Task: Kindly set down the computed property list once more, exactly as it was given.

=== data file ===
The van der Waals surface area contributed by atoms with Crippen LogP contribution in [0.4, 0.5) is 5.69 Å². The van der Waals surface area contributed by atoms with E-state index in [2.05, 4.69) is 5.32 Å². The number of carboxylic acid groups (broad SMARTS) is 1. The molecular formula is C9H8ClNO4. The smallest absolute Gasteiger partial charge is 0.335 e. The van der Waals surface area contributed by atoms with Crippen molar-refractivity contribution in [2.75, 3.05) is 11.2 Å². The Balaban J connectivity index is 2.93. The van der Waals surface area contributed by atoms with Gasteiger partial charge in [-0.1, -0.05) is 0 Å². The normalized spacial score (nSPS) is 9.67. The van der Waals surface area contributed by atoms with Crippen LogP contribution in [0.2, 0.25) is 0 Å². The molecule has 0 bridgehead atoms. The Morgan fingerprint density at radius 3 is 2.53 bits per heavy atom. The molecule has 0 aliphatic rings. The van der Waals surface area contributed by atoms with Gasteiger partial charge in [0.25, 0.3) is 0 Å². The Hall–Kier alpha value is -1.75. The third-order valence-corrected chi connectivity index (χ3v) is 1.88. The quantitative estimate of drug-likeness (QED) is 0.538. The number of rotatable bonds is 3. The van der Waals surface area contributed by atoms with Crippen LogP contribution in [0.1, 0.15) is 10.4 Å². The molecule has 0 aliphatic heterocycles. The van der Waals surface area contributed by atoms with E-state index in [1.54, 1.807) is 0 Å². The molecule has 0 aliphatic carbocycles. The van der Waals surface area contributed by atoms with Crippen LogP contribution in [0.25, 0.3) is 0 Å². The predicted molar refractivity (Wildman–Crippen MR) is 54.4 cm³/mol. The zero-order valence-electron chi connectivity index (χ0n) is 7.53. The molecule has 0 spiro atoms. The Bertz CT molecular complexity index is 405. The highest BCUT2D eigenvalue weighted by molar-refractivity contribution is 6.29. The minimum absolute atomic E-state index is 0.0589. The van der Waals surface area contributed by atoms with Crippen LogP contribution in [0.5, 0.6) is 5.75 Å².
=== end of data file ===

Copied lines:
The van der Waals surface area contributed by atoms with Crippen LogP contribution in [0.4, 0.5) is 5.69 Å². The van der Waals surface area contributed by atoms with E-state index in [2.05, 4.69) is 5.32 Å². The number of carboxylic acid groups (broad SMARTS) is 1. The molecular formula is C9H8ClNO4. The smallest absolute Gasteiger partial charge is 0.335 e. The van der Waals surface area contributed by atoms with Crippen molar-refractivity contribution in [2.75, 3.05) is 11.2 Å². The Balaban J connectivity index is 2.93. The van der Waals surface area contributed by atoms with Gasteiger partial charge in [-0.1, -0.05) is 0 Å². The normalized spacial score (nSPS) is 9.67. The van der Waals surface area contributed by atoms with Crippen LogP contribution in [0.2, 0.25) is 0 Å². The molecule has 0 bridgehead atoms. The Morgan fingerprint density at radius 3 is 2.53 bits per heavy atom. The molecule has 0 aliphatic rings. The van der Waals surface area contributed by atoms with Gasteiger partial charge in [0.25, 0.3) is 0 Å². The Hall–Kier alpha value is -1.75. The third-order valence-corrected chi connectivity index (χ3v) is 1.88. The quantitative estimate of drug-likeness (QED) is 0.538. The number of rotatable bonds is 3. The van der Waals surface area contributed by atoms with Crippen LogP contribution in [0.1, 0.15) is 10.4 Å². The molecule has 0 aliphatic heterocycles. The van der Waals surface area contributed by atoms with E-state index in [1.54, 1.807) is 0 Å². The molecule has 0 aliphatic carbocycles. The van der Waals surface area contributed by atoms with Crippen LogP contribution in [0.25, 0.3) is 0 Å². The predicted molar refractivity (Wildman–Crippen MR) is 54.4 cm³/mol. The zero-order valence-electron chi connectivity index (χ0n) is 7.53. The molecule has 0 spiro atoms. The Bertz CT molecular complexity index is 405. The highest BCUT2D eigenvalue weighted by molar-refractivity contribution is 6.29. The minimum absolute atomic E-state index is 0.0589. The van der Waals surface area contributed by atoms with Crippen LogP contribution in [0.5, 0.6) is 5.75 Å².